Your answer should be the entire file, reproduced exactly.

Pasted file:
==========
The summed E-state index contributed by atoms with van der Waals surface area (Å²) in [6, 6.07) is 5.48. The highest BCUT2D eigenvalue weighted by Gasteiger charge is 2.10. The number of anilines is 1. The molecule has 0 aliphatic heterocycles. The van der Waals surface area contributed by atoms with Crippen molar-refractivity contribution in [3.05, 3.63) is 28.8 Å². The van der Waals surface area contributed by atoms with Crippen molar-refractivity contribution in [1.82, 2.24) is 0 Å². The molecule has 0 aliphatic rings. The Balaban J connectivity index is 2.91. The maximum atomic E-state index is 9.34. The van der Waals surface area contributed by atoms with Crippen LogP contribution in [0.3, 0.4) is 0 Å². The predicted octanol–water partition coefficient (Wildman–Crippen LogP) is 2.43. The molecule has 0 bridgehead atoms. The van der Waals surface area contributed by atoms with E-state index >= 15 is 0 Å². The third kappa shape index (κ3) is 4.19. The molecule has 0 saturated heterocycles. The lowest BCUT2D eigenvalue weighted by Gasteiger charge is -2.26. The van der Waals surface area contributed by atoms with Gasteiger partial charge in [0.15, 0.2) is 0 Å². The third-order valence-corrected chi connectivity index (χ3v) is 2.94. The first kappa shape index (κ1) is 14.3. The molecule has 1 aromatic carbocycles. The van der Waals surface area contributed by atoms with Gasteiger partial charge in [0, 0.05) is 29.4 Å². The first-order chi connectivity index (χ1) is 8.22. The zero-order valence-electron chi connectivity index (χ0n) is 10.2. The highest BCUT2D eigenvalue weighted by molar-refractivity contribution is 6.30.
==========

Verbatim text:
The summed E-state index contributed by atoms with van der Waals surface area (Å²) in [6, 6.07) is 5.48. The highest BCUT2D eigenvalue weighted by Gasteiger charge is 2.10. The number of anilines is 1. The molecule has 0 aliphatic heterocycles. The van der Waals surface area contributed by atoms with Crippen molar-refractivity contribution in [3.05, 3.63) is 28.8 Å². The van der Waals surface area contributed by atoms with Crippen molar-refractivity contribution in [1.82, 2.24) is 0 Å². The molecule has 0 aliphatic rings. The Balaban J connectivity index is 2.91. The maximum atomic E-state index is 9.34. The van der Waals surface area contributed by atoms with Crippen LogP contribution in [0.3, 0.4) is 0 Å². The predicted octanol–water partition coefficient (Wildman–Crippen LogP) is 2.43. The molecule has 0 bridgehead atoms. The van der Waals surface area contributed by atoms with E-state index >= 15 is 0 Å². The third kappa shape index (κ3) is 4.19. The molecule has 0 saturated heterocycles. The lowest BCUT2D eigenvalue weighted by Gasteiger charge is -2.26. The van der Waals surface area contributed by atoms with Gasteiger partial charge in [0.15, 0.2) is 0 Å². The third-order valence-corrected chi connectivity index (χ3v) is 2.94. The first kappa shape index (κ1) is 14.3. The molecule has 1 aromatic carbocycles. The van der Waals surface area contributed by atoms with Gasteiger partial charge in [0, 0.05) is 29.4 Å². The first-order chi connectivity index (χ1) is 8.22. The zero-order valence-electron chi connectivity index (χ0n) is 10.2. The highest BCUT2D eigenvalue weighted by molar-refractivity contribution is 6.30.